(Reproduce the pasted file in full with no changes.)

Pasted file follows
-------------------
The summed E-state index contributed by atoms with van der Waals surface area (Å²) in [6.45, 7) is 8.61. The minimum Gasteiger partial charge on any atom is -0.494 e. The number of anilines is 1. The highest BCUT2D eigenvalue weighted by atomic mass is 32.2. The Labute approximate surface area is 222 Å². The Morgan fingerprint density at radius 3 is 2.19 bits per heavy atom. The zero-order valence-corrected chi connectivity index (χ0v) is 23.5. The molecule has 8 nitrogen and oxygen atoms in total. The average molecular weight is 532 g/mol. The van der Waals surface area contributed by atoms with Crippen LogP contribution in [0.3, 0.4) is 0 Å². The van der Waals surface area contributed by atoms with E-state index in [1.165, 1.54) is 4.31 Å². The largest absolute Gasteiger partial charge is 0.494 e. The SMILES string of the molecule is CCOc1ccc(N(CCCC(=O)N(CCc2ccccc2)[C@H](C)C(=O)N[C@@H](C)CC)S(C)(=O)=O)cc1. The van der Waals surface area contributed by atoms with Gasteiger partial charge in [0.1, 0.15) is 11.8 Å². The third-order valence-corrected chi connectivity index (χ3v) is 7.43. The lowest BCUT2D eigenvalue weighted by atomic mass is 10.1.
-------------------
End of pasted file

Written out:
The summed E-state index contributed by atoms with van der Waals surface area (Å²) in [6.45, 7) is 8.61. The minimum Gasteiger partial charge on any atom is -0.494 e. The number of anilines is 1. The highest BCUT2D eigenvalue weighted by atomic mass is 32.2. The Labute approximate surface area is 222 Å². The Morgan fingerprint density at radius 3 is 2.19 bits per heavy atom. The zero-order valence-corrected chi connectivity index (χ0v) is 23.5. The molecule has 8 nitrogen and oxygen atoms in total. The average molecular weight is 532 g/mol. The van der Waals surface area contributed by atoms with Crippen LogP contribution in [0.3, 0.4) is 0 Å². The van der Waals surface area contributed by atoms with E-state index in [1.165, 1.54) is 4.31 Å². The largest absolute Gasteiger partial charge is 0.494 e. The SMILES string of the molecule is CCOc1ccc(N(CCCC(=O)N(CCc2ccccc2)[C@H](C)C(=O)N[C@@H](C)CC)S(C)(=O)=O)cc1. The van der Waals surface area contributed by atoms with Gasteiger partial charge in [0.1, 0.15) is 11.8 Å². The third-order valence-corrected chi connectivity index (χ3v) is 7.43. The lowest BCUT2D eigenvalue weighted by atomic mass is 10.1.